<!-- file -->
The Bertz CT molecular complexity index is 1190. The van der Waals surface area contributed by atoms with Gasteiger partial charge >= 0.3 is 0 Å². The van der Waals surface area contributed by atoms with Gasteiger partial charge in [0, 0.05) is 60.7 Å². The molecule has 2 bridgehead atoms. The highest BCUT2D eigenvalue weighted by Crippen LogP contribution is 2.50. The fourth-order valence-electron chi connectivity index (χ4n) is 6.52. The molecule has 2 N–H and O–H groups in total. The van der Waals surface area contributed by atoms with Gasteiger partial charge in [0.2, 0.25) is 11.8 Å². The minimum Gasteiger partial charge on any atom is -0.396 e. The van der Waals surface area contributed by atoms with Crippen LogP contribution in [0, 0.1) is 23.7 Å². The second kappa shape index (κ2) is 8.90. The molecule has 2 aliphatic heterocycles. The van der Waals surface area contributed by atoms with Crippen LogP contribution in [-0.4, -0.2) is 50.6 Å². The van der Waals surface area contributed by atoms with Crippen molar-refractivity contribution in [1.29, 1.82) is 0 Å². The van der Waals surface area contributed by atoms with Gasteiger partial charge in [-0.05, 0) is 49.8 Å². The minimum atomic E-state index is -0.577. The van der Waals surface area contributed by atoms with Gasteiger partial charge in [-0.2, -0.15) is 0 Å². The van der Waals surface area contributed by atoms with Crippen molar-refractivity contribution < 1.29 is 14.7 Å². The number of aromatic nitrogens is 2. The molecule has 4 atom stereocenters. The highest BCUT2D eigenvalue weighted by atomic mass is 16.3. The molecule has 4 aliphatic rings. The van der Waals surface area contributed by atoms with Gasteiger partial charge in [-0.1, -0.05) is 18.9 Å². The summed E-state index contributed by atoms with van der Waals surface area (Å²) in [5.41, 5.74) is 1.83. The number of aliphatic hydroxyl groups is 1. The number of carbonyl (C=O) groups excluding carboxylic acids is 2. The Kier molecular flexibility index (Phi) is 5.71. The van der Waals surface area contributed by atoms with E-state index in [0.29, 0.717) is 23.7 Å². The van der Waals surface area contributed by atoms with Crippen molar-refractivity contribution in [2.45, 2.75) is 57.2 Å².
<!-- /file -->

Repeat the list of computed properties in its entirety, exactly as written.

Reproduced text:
The Bertz CT molecular complexity index is 1190. The van der Waals surface area contributed by atoms with Gasteiger partial charge >= 0.3 is 0 Å². The van der Waals surface area contributed by atoms with Gasteiger partial charge in [0, 0.05) is 60.7 Å². The molecule has 2 bridgehead atoms. The highest BCUT2D eigenvalue weighted by Crippen LogP contribution is 2.50. The fourth-order valence-electron chi connectivity index (χ4n) is 6.52. The molecule has 2 N–H and O–H groups in total. The van der Waals surface area contributed by atoms with Gasteiger partial charge in [0.2, 0.25) is 11.8 Å². The minimum Gasteiger partial charge on any atom is -0.396 e. The van der Waals surface area contributed by atoms with Crippen LogP contribution in [0, 0.1) is 23.7 Å². The second kappa shape index (κ2) is 8.90. The molecule has 2 aliphatic heterocycles. The van der Waals surface area contributed by atoms with Crippen LogP contribution in [-0.4, -0.2) is 50.6 Å². The van der Waals surface area contributed by atoms with Crippen molar-refractivity contribution in [1.29, 1.82) is 0 Å². The van der Waals surface area contributed by atoms with Gasteiger partial charge in [-0.05, 0) is 49.8 Å². The minimum atomic E-state index is -0.577. The van der Waals surface area contributed by atoms with Gasteiger partial charge in [-0.2, -0.15) is 0 Å². The van der Waals surface area contributed by atoms with Crippen molar-refractivity contribution < 1.29 is 14.7 Å². The number of aromatic nitrogens is 2. The molecule has 4 atom stereocenters. The highest BCUT2D eigenvalue weighted by atomic mass is 16.3. The molecule has 4 aliphatic rings. The van der Waals surface area contributed by atoms with Gasteiger partial charge in [-0.1, -0.05) is 18.9 Å². The summed E-state index contributed by atoms with van der Waals surface area (Å²) in [5.41, 5.74) is 1.83. The number of aliphatic hydroxyl groups is 1. The number of carbonyl (C=O) groups excluding carboxylic acids is 2. The Kier molecular flexibility index (Phi) is 5.71. The van der Waals surface area contributed by atoms with E-state index in [0.29, 0.717) is 23.7 Å². The van der Waals surface area contributed by atoms with Crippen molar-refractivity contribution in [2.45, 2.75) is 57.2 Å².